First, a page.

Recently the government quietly included the public sector in its Consumer Rights Bill. This gives individuals the right to services performed with reasonable care and skill, at a reasonable price and within a reasonable time. So far the government admit this covers tuition fees, and use of childcare vouchers and personal care budgets. If a service doesn’t meet the required standard, students, parents and patients will be able to request a repeat performance, a price reduction or even a refund.
Those with the loudest voices or largest wallets will make good use of these powers; those without will be further excluded and their voices diminished.Without an alternative inclusive approach, sharp elbows will increasingly be the decisive factor at the sharp end of decisions about provision – with increasing inequality as a result.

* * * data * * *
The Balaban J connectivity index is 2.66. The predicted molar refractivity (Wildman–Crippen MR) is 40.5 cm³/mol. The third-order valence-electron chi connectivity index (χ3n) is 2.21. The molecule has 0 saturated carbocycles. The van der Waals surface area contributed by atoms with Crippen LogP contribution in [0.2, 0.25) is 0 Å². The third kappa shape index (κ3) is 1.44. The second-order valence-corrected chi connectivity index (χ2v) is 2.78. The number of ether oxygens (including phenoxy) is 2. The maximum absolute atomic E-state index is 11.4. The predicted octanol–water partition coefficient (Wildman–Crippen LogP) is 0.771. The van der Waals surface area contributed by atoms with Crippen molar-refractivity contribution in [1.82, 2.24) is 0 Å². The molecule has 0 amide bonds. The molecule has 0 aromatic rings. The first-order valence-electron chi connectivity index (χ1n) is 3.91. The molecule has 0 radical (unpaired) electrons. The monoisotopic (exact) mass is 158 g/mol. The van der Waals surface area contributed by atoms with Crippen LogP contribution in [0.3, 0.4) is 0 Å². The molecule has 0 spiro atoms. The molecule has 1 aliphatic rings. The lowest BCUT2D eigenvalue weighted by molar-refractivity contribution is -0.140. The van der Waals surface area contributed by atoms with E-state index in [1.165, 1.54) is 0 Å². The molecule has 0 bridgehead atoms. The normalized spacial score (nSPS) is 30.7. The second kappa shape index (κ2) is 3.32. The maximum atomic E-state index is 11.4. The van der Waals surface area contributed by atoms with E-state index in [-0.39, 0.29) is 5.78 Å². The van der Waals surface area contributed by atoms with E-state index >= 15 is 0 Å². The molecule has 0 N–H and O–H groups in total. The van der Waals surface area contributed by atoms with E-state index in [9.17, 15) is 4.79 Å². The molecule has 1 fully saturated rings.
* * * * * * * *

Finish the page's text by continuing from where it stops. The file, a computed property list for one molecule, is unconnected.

Yet that doesn’t mean we should discount individual viewpoints. Instead we need to find ways to expand participation so both personal and collective interests can be heard together. Labour’s focus is on being on the side of every service user, seeking ways to empower all with the resources and confidence they need to act both independently and together if they so choose. To that end, we recognise that knowledge is power. Whether it is patient records, university syllabuses or school performance, we understand the benefits of unlocking access to data. More open flows of information to the public have the capacity to help create better-informed consumers who can then themselves make better-informed choices first time.

But access to data alone is not enough. Too often, those with complex needs or a lack of confidence struggle to sift through the information and make effective decisions. Users who ask for help need someone to answer the call - advocates who aren’t beholden to service providers. These advocates could assist in exercising rights and options for redress when things go wrong.